Short Reads

Countdown 6 weeks until GDPR: How freely given must the consent be under the GDPR?

Stibbe - How freely given must the consent be under the GDPR?

Countdown 6 weeks until GDPR: How freely given must the consent be under the GDPR?

12.04.2018 EU law

Only 6 more weeks to go before the GDPR becomes fully effective. Preparing your company for the application of this new regulation requires a correct understanding of its principles. Each week, we highlight one particular misconception regarding the interpretation of the GDPR.

How freely given, specific, informed, and unambiguous must the consent be under the GDPR?

The GDPR qualifies the data subject’s consent as consent that is freely given, specific, informed, and unambiguous. These requirements are substantial elements of a valid consent under the GDPR, which is necessary for the related personal data processing to be lawful. An effective and actual consent to personal data processing by the data subject is, in fact, a core principle of the GDPR.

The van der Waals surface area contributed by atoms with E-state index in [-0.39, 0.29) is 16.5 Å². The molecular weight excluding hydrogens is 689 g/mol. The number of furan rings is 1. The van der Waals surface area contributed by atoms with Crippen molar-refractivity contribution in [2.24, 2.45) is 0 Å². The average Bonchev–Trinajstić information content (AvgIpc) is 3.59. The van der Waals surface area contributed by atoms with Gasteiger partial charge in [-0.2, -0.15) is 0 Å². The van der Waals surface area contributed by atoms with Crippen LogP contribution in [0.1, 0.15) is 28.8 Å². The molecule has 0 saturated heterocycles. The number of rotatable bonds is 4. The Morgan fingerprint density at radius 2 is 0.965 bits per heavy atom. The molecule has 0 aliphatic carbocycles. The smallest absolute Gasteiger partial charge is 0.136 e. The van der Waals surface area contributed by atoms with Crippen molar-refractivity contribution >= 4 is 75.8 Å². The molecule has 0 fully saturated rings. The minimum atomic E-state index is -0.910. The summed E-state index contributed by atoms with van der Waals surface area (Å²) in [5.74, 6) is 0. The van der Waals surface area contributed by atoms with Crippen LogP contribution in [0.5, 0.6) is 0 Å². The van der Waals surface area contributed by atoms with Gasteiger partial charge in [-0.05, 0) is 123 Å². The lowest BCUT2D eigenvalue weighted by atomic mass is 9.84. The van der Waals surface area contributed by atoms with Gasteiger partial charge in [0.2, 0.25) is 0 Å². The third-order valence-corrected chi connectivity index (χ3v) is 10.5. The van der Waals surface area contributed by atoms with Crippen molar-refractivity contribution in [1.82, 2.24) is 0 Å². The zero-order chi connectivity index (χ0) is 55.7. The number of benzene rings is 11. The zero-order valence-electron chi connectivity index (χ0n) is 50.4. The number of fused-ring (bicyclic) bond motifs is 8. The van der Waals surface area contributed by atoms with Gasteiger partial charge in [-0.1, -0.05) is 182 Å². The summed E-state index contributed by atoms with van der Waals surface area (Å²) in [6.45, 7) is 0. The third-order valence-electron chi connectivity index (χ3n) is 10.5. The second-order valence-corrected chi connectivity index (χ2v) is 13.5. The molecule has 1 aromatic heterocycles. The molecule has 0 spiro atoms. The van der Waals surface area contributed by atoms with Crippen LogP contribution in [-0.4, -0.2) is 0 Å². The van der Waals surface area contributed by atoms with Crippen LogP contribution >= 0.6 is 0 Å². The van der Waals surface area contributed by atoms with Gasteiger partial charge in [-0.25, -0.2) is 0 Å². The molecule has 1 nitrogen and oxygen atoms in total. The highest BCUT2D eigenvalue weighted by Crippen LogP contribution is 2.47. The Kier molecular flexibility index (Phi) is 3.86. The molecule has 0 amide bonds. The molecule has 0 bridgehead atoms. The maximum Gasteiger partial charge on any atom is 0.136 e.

In light of the above, it is worth clarifying that consent is considered:

a)        freely given if the data subject is (i) actually aware of the elements based on which they give their consent to the data processing; (ii) not conditioned by external circumstantial influences; and (iii) aware of his or her right to withdraw the consent at any time;

b)        specific if the data subject explicitly gives his or her consent to each separate data processing activity envisaged by the data controller;

c)         informed if the data subject - before giving his or her consent - is informed through an intelligible and easily accessible form about the data processing activities envisaged by the data controller; and

d)        unambiguous if there is an objective certainty both regarding the actual existence of the data subject’s consent and the contents of that consent, meaning that the consent must be given through a clear, affirmative act of the data subject (i.e., an ex silentio consent is not a clear, affirmative act, hence not acceptable).

 

Stibbe, together with Chiomenti, Cuatrecasas, GIDE and Gleiss Lutz, have gathered this useful information, reflecting some common misconceptions about the implementation of the GDPR.

Team

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